It has long been known that medical devices and hand washing play a major part in the transmission of hospital acquired infections. There has been more debate, however, on the role of the patient environment and surfaces.
Initiatives in Safe Patient Care published Infection Prevention: Contamination and Cross Contamination on Hospital Surfaces and Medical Equipment — an article and panel discussion with experts in the field addressing this topic. A few of the most compelling arguments are below:
“There is an increasing body of literature that shows the role of the environment in transmission of infection. For example, there is a greater risk of infection with various drug-resistant organisms and C. difficile for patients who are housed in rooms previously occupied by others with these organisms. In addition, surface cleaning is not done as well as protocols suggest. The revelation that cleaning is not done consistently and that drug-resistant organisms can be recovered from hospital surfaces has brought about an awareness of the role of these areas in disease transmission.”
- Janet Haas, DNSc
“The transmission of two common HAI pathogens illustrates the importance of the environment in HAI prevention. C. difficile – or VRE – colonized patients contaminate their environment, leading to subsequent transmission of these pathogens to patients. Recent outbreaks of the C. difficile strain known as the North American Pulsefield Type 1 (or NAP 1 strain) have illustrated the critical importance of environmental cleaning in preventing C. difficile associated disease (CDAD). As noted by my fellow panelists, with the emergence of every more resistant pathogens, enhanced environmental cleaning is a critical for preventing infections
- William Jarvis, MD
“Environmental surfaces act as a reservoir for bacterial and viral gathering and proliferation.
These organisms can be expelled from an infected or colonized patient either through direct contact, aerosol droplets, or feces…The advent of molecular epidemiology is helping with a better understanding of the role of the environment in nosocomial infection by confirming that environmental isolates are the same as patient isolates.”
- John Davies, MS, RRT, FAARC
No studies have adequately assessed the relative role of the environment versus other modes of transmission of HAI pathogens. Furthermore, the relative importance of the environment in HAI pathogen transmission varies by the specific HAI pathogen. It is clear that for C. difficile (where spores rather than vegetative forms can survive for long periods in the environment and can be difficult to eradicate) and VRE, the environment plays a large and important role in transmission. MRSA, the environment was thought to be of relatively little importance, except in burn units where the environment was contaminated by MRSA caring skin squames. However, more recent data suggest that MRSA can contaminate the environment around infected or colonized patients. Thus the environment may play a larger role in MRSA transmission than previously thought, albeit less than healthcare worker hand hygiene. In general, the environment plays a larger role in transmission of Gram-negative than Gram-positive pathogens. Contamination of inanimate objects, particularly those taken from patient to patient increases the risk of colonization of the patient and of subsequent infection.”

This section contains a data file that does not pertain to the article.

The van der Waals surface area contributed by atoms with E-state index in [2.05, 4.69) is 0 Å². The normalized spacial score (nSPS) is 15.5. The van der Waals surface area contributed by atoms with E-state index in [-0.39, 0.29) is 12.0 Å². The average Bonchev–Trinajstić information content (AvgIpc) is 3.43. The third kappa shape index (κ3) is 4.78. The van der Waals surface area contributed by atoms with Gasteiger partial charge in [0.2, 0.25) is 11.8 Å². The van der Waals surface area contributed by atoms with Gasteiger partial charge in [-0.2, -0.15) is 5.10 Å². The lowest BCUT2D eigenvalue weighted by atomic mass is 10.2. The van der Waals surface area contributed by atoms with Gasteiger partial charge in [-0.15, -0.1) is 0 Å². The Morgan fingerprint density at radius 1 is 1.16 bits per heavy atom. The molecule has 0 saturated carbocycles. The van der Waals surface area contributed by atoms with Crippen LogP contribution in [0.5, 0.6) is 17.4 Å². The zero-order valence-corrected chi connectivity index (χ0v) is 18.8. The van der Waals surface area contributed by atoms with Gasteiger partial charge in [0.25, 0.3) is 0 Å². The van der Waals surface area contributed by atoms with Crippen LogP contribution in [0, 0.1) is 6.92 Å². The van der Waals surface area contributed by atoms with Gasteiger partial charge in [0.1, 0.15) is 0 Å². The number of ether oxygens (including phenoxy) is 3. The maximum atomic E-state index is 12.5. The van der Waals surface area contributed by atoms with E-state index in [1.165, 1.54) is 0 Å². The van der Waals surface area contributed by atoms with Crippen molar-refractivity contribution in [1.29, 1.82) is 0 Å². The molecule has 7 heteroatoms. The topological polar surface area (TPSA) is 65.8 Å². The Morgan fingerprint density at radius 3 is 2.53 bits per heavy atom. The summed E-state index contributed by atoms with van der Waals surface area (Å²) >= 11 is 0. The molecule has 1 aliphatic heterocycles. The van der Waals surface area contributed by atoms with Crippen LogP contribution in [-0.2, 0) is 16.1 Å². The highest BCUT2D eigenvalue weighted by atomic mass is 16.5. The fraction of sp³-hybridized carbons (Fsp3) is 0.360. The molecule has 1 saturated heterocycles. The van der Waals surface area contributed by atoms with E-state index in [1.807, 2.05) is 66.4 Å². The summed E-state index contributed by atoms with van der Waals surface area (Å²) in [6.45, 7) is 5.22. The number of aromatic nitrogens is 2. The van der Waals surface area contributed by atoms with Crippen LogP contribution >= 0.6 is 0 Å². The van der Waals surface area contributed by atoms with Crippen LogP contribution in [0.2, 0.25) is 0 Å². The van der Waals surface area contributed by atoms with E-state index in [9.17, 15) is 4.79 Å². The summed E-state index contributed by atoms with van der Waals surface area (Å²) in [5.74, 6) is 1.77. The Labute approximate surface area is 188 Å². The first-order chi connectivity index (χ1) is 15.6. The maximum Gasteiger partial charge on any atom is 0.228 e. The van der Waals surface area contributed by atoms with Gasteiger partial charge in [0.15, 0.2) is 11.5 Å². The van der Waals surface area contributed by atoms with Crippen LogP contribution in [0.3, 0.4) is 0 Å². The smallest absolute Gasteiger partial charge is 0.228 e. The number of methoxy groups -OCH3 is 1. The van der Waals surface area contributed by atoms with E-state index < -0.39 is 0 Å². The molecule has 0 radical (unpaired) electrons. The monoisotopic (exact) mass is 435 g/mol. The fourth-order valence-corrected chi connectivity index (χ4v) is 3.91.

- William Jarvis, MD
“Today, with highly antibiotic-resistant microorganisms, this primary means of controlling infection is no longer available. Hence, now there is an increased focus on the remaining tools that are available for preventing infection, i.e. cleaning and disinfection and better compliance with behavioral practices.”
- Alice Neely, PhD, FAAM, FIDSA
“Given the critical importance of environmental cleaning in preventing HAI transmission, it is unfortunate that this component of infection prevention often gets little attention. Often, environmental personnel are the least educated, lowest paid personnel with very high turnover rates. Environmental services personnel should all receive education about HAI prevention at the time of hire and in-service. Didactic lectures are not sufficient. Visual training of how they should clean the environment and medical equipment should be provided. Videos can be helpful. They should then be asked to clean a room after glow-germ has been applied to important environmental surfaces. A black light can show them how well they’ve done. In addition, having personnel do a hand culture, with and without hand hygiene, can illustrate the extent to which invisible pathogens are on their hands.”
- William Jarvis, MD
“The hospital environment is contaminated by a variety of pathogenic and nonpathogenic microorganisms that can persist on surfaces for prolonged periods. Numerous studies have demonstrated that the hands and gloves of healthcare workers readily acquire pathogens after contact with contaminated hospital surfaces and can transfer these organisms to subsequently touched patients and inanimate surfaces.
The acquisition of nosocomial pathogens by a patient and the resultant development of infection depend on a multifaceted interplay between the environment, a pathogen and a susceptible host. However, there is good evidence that infection transmission via hospital surfaces and medical equipment can occur. For these reasons, hospitals must implement evidence-based infection prevention measures that will reduce the risk of transmission of pathogens via contaminated hospital surfaces and medical equipment and hold personnel accountable for adhering to these measures.”
- Contamination and Cross Contamination on Hospital Surfaces and Medical Equipment